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Need a Computer Fixer


MexicoJimbo
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A few months ago, I was having computer problems, so I called the place where I bought the computer.

They "fixed" the problem, but then I started getting a message on my computer saying that my Windows license is going to expire soon.  I called the same place, they said they fixed this, but that "Windows license expiring soon" message keeps appearing.

I would really appreciate someone telling me the name and phone number of a legit computer expert who can help me with my problem.

Thanks in advance...

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Windows licenses don't expire. The tech who "fixed" your computer likely simply reinstalled a time limited demo version which are usually valid for 90 days. You were ripped-off. Welcome to Mexico. Unless you have a specific need for Windows, you might want to consider Linux. Always free, always more secure than Windows, and runs well on older equipment.

 

https://itsfoss.com/reasons-switch-linux-windows-xp/

 

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56 minutes ago, MexicoJimbo said:

They "fixed" the problem, but then I started getting a message on my computer saying that my Windows license is going to expire soon.

 

Your windows fix is only $420 MXN and easy to do it yourself.  https://articulo.mercadolibre.com.mx/MLM-646571159-windows-10-pro-_JM?quantity=1

I recently built a new system and this is how I did it.

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I am truly F***ing fed up w/W10.

I'm seriously considering another laptop to use strictly offline for projects.

What is the learning curve on Linux?

Will it run my printer, and other programs I need such as Adobe Reader, etc.

Can I try it w/o removing windows?

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Sorry about your bad luck. Once I learned how to use Win 10 and that took a while at my age, I have learned to love it. I understand that Linux will do that Eric, but I hope someone else will confirm that, for it is only hearsay on my part.

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6 hours ago, Eric Blair said:

What is the learning curve on Linux?

Will it run my printer, and other programs I need such as Adobe Reader, etc.

Can I try it w/o removing windows?

There is not just one Linux and some versions are  best left to the pros. Other versions ("flavors" in Linux lingo) are as user friendly as Windows. I prefer Ubuntu but many former Windows users prefer Linux Mint which can be configured to strongly resemble Win7. The Linux learning curve is similar to learning how to drive a new car after many years of driving an old, comfortable one. The steering wheel and brake pedal are where they've always been but the heater controls are a little different. You cope.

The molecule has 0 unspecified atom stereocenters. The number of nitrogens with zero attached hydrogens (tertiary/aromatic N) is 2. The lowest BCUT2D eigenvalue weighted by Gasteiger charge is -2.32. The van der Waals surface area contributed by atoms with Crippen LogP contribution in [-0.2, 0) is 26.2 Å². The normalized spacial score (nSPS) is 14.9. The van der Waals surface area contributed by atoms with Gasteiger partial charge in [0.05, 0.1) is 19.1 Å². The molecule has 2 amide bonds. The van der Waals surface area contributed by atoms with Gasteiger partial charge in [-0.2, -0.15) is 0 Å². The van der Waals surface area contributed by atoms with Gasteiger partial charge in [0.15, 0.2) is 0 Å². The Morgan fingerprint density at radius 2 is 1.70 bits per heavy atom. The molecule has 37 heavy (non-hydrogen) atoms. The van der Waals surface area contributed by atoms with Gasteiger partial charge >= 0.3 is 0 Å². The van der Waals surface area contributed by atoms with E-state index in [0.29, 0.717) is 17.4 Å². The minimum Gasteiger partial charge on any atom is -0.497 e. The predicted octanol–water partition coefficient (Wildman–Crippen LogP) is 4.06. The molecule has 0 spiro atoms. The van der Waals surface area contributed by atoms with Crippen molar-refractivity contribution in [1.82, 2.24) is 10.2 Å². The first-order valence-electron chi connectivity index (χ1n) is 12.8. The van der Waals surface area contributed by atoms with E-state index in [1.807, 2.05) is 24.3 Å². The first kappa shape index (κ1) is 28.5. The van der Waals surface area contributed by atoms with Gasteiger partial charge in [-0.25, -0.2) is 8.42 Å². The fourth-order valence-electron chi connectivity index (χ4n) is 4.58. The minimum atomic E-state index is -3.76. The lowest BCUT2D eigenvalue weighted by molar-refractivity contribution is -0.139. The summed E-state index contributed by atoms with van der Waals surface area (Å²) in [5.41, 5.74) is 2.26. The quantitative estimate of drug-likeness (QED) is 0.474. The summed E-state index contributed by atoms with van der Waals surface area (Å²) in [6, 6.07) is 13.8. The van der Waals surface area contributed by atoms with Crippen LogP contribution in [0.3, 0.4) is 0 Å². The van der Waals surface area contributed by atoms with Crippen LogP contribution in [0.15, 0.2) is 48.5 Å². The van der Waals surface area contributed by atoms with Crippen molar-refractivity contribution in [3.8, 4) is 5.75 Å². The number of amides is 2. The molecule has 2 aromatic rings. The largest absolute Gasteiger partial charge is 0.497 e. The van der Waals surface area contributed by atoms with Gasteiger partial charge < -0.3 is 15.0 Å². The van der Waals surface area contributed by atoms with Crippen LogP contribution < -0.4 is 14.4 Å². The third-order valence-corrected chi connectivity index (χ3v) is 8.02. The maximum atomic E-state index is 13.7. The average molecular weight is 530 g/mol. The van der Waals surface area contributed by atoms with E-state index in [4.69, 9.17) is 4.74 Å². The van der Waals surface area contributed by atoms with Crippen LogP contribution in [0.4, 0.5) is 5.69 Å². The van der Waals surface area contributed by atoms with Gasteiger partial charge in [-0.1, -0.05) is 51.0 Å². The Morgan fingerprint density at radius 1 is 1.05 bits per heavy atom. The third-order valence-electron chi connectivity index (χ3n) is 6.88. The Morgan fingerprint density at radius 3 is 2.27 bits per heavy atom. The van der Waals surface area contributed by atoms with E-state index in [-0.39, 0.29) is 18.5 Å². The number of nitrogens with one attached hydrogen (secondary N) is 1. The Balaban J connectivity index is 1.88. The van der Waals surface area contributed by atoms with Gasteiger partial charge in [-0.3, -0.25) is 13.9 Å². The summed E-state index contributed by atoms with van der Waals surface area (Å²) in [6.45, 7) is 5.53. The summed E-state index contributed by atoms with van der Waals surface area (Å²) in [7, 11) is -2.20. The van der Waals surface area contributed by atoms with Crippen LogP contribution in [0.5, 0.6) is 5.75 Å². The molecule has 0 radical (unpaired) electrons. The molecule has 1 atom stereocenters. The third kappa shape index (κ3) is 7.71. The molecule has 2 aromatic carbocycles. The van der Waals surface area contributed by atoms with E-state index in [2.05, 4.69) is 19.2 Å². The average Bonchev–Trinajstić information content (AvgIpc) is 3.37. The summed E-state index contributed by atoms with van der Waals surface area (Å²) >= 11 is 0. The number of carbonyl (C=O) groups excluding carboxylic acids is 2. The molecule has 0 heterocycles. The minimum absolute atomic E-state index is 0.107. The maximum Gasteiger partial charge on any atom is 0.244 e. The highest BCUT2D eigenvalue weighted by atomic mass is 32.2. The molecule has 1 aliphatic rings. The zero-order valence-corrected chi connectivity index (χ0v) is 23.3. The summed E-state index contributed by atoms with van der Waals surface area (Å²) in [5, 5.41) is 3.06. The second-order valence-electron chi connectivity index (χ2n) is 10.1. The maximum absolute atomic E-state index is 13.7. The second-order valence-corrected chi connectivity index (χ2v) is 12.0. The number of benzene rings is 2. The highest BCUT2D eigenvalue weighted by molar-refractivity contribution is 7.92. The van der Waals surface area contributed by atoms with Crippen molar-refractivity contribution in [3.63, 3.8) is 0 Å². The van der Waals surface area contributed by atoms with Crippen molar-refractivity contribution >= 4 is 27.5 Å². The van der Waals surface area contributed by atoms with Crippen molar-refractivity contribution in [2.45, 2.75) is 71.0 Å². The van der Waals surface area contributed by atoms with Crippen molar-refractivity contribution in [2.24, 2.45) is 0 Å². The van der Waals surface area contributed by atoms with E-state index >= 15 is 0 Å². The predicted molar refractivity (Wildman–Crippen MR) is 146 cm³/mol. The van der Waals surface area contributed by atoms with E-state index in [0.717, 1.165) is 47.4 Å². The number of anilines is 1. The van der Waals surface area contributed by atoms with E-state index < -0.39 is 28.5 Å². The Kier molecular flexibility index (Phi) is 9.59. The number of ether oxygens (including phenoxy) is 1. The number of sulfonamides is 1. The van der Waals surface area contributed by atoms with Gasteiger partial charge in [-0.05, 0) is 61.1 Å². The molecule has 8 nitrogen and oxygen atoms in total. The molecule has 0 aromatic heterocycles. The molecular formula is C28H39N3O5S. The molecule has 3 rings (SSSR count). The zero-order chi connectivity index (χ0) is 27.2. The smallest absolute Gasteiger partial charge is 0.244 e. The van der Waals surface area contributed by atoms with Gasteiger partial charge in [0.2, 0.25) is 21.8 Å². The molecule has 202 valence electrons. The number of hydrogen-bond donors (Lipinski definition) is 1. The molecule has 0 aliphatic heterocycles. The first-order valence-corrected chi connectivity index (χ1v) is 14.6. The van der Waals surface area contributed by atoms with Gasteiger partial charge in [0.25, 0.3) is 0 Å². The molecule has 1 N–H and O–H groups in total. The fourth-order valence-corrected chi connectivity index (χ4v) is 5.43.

Almost all hardware is plug-and-play and that really isn't much of a consideration. Just last week I had to install a driver on my Win7 laptop for an OBD2 (car onboard diagnostics). Yep, it even happens with Windows. Some software just wasn't meant to run on Linux so any proprietary Windows software may be a problem. Some of the problem software will have a work-around and some will be shitouttaluck. All common software will have free and (usually) very high quality Linux alternatives. Adobe Reader fits in this latter category. If you're a gamer you probably better stick with Windows.

All you need is a USB memory stick and you can try as many flavors of Linux as you please. It won't cost you anything and when you eject the memory stick there will be no sign that it was ever there. If loading a Linux operating system onto a memory stick is beyond your comfort zone you probably ought to forget about Linux. Loading a Linux operating system onto your hard drive is doable even for most who think that it is beyond them. Beware: WHEN YOU DO HAVE A PROBLEM WITH LINUX YOU WILL ALMOST CERTAINLY HAVE TO FIX IT YOURSELF. I have seen where posters have offered to mentor Linux newbies; that ain't me!

I currently have a desktop computer with complete Win7 and Ubuntu 16.04 operating systems and a laptop with complete Win7 and Linux Mint 17.2 operating systems. It is fairly common among Linux users to have multiple operating systems on the same computer. Used Windows machines run very well on Linux and can be bought very inexpensively. There is no reason to remove Windows just because you want to run Linux. Sometimes, as with my OBD2, you just have to have Windows.

 

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I want to start by saying that I never used Linux. On the PC, I have only used Windows. On other machines, I have used other operating systems. 

mattoleriver gives some excellent advise. I just want to add to his advise concerning software. When we considered changing operating systems, we first prepared a list required/wanted software. Just to make sure it was available before we started the conversion.

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matteloriver, I could not have said it better. Tiny, same thing.